(New Scientist) Just clicking on web sites hosted by a hacked server was enough to infect computers with a mysterious new virus that was first detected on Thursday. The virus exploits two unpatched vulnerabilities in Microsoft’s Internet Explorer browser and was not detected by anti-virus software.

The spread of the virus was finally blocked on Friday at about 1130 EST, according to anti-virus software vendor Symantec and research organisation the SANS Internet Storm Center. This was achieved by blocking traffic to a Russian web site that was crucial to the function of the virus.

But security experts are warning that copy-cat virus attacks are likely, because the two vulnerabilities in Internet Explorer are still unpatched. “That makes it pretty insidious,” says Alfred Huger of Symantec, in Cupertino, California. “People will take advantage of these vulnerabilities in future.”

Although the tactic for spreading computer viruses via downloads from websites has been used before, this latest attack was particularly stealthy because it gave no indication that a virus was being downloaded – in the past infected web sites have been obviously defaced.

Worse, says Johannes Ullrich, chief technology officer at the Internet Storm Center, all Internet Explorer users were at risk because anti-virus software had not yet been programmed to detect the virus and because Microsoft has not released a patch for the vulnerabilities.

Automatic download

Analysts at the centre say that hackers seeded the web sites with malicious code by either breaking into unsecured servers or by using a vulnerability in Microsoft’s web software, Internet Information Server, for which there is patch.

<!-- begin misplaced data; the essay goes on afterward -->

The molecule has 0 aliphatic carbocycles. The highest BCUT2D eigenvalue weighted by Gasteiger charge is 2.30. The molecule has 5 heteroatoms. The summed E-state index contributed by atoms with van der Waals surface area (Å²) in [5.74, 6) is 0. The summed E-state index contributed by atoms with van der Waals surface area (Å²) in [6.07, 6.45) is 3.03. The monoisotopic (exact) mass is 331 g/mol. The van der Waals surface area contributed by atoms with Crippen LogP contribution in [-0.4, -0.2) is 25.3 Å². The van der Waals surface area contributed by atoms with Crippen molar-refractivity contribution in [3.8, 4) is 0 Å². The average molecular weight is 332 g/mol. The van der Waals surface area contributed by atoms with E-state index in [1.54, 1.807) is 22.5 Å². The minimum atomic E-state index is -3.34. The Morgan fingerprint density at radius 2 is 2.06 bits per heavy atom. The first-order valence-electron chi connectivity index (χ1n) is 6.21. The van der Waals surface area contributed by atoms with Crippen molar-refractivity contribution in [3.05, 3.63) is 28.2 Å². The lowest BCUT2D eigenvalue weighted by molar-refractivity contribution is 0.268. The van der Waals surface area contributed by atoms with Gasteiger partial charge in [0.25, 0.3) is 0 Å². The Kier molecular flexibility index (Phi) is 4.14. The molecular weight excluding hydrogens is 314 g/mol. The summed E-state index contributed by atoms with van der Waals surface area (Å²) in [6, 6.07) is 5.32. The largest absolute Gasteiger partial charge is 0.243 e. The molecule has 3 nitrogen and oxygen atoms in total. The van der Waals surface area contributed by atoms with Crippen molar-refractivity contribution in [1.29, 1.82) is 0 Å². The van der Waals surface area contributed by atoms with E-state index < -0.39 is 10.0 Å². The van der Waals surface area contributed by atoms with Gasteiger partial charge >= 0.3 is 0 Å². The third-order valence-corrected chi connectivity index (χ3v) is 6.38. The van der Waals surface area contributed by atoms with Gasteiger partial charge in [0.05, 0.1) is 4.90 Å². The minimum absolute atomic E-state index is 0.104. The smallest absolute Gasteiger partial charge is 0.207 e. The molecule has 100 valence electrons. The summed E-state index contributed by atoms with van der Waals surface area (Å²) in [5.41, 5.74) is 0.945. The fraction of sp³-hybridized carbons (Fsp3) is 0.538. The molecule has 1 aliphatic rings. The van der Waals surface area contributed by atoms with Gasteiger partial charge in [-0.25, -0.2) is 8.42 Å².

When a user visits an infected website using an Internet Explorer browser, they are re-directed to a web site in Russia, which automatically downloaded a malicious file on to their computer and executed it, via the two unpatched vulnerabilities. None of this could have been detected by the user.

The names of the infected web sites are not being released, but Ullrich describes them as “a great mix” including online brokerages, e-commerce sites and “random industrial organisations”. But he says that neither e-Bay nor Google was infected.

Internet Service Providers are now blocking all traffic to the Russian web site, preventing any further spread of the virus. However, it is not known how many computers have already been compromised.

The virus turned computers into zombies, that can still be controlled remotely by the hackers to send spam or launch distributed denial of service attacks. In some cases, it installed key-logger software designed to capture sensitive information, such as passwords and credit card numbers, reports the Internet Storm Center.

Brent Houlihan of security services provider NetSec was so concerned about the virus’s spread on Friday morning that he told News.com: “I told my wife, unless it is absolutely necessary and unless you are going to a site like our banking site, stay off the internet right now.”